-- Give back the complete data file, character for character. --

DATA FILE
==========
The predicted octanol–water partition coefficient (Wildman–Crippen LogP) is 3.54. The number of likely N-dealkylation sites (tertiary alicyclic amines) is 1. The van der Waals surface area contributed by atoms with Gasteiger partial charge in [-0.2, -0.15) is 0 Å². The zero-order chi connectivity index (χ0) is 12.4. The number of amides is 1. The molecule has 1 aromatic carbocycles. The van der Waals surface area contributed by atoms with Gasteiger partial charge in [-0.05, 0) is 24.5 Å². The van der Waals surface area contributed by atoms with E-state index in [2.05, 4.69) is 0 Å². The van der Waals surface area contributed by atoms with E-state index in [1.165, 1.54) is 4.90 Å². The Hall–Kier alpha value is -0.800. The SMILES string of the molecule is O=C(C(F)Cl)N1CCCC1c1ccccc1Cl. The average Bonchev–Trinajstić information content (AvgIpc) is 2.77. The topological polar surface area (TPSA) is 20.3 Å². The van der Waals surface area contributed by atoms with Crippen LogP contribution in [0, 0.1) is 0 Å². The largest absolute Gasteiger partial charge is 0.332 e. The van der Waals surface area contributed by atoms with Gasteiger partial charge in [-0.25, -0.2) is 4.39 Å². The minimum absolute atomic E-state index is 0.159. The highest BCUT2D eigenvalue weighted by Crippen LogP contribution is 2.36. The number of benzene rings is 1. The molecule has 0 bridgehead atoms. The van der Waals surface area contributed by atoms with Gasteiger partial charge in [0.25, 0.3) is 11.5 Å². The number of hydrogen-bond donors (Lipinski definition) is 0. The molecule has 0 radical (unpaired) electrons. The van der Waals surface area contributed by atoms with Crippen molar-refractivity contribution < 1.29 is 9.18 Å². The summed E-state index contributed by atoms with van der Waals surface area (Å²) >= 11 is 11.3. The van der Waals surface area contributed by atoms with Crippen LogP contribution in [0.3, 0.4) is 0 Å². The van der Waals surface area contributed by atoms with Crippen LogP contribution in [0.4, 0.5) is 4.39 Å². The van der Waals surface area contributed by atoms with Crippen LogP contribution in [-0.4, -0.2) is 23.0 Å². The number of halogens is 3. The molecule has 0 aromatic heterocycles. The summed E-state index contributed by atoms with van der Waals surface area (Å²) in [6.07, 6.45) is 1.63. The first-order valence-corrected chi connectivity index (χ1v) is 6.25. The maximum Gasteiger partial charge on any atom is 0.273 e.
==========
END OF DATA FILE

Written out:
The predicted octanol–water partition coefficient (Wildman–Crippen LogP) is 3.54. The number of likely N-dealkylation sites (tertiary alicyclic amines) is 1. The van der Waals surface area contributed by atoms with Gasteiger partial charge in [-0.2, -0.15) is 0 Å². The zero-order chi connectivity index (χ0) is 12.4. The number of amides is 1. The molecule has 1 aromatic carbocycles. The van der Waals surface area contributed by atoms with Gasteiger partial charge in [-0.05, 0) is 24.5 Å². The van der Waals surface area contributed by atoms with E-state index in [2.05, 4.69) is 0 Å². The van der Waals surface area contributed by atoms with E-state index in [1.165, 1.54) is 4.90 Å². The Hall–Kier alpha value is -0.800. The SMILES string of the molecule is O=C(C(F)Cl)N1CCCC1c1ccccc1Cl. The average Bonchev–Trinajstić information content (AvgIpc) is 2.77. The topological polar surface area (TPSA) is 20.3 Å². The van der Waals surface area contributed by atoms with Crippen LogP contribution in [0, 0.1) is 0 Å². The largest absolute Gasteiger partial charge is 0.332 e. The van der Waals surface area contributed by atoms with Gasteiger partial charge in [-0.25, -0.2) is 4.39 Å². The minimum absolute atomic E-state index is 0.159. The highest BCUT2D eigenvalue weighted by Crippen LogP contribution is 2.36. The number of benzene rings is 1. The molecule has 0 bridgehead atoms. The van der Waals surface area contributed by atoms with Gasteiger partial charge in [0.25, 0.3) is 11.5 Å². The number of hydrogen-bond donors (Lipinski definition) is 0. The molecule has 0 radical (unpaired) electrons. The van der Waals surface area contributed by atoms with Crippen molar-refractivity contribution < 1.29 is 9.18 Å². The summed E-state index contributed by atoms with van der Waals surface area (Å²) >= 11 is 11.3. The van der Waals surface area contributed by atoms with Crippen LogP contribution in [0.3, 0.4) is 0 Å². The van der Waals surface area contributed by atoms with Crippen LogP contribution in [0.4, 0.5) is 4.39 Å². The van der Waals surface area contributed by atoms with Crippen LogP contribution in [-0.4, -0.2) is 23.0 Å². The number of halogens is 3. The molecule has 0 aromatic heterocycles. The summed E-state index contributed by atoms with van der Waals surface area (Å²) in [6.07, 6.45) is 1.63. The first-order valence-corrected chi connectivity index (χ1v) is 6.25. The maximum Gasteiger partial charge on any atom is 0.273 e.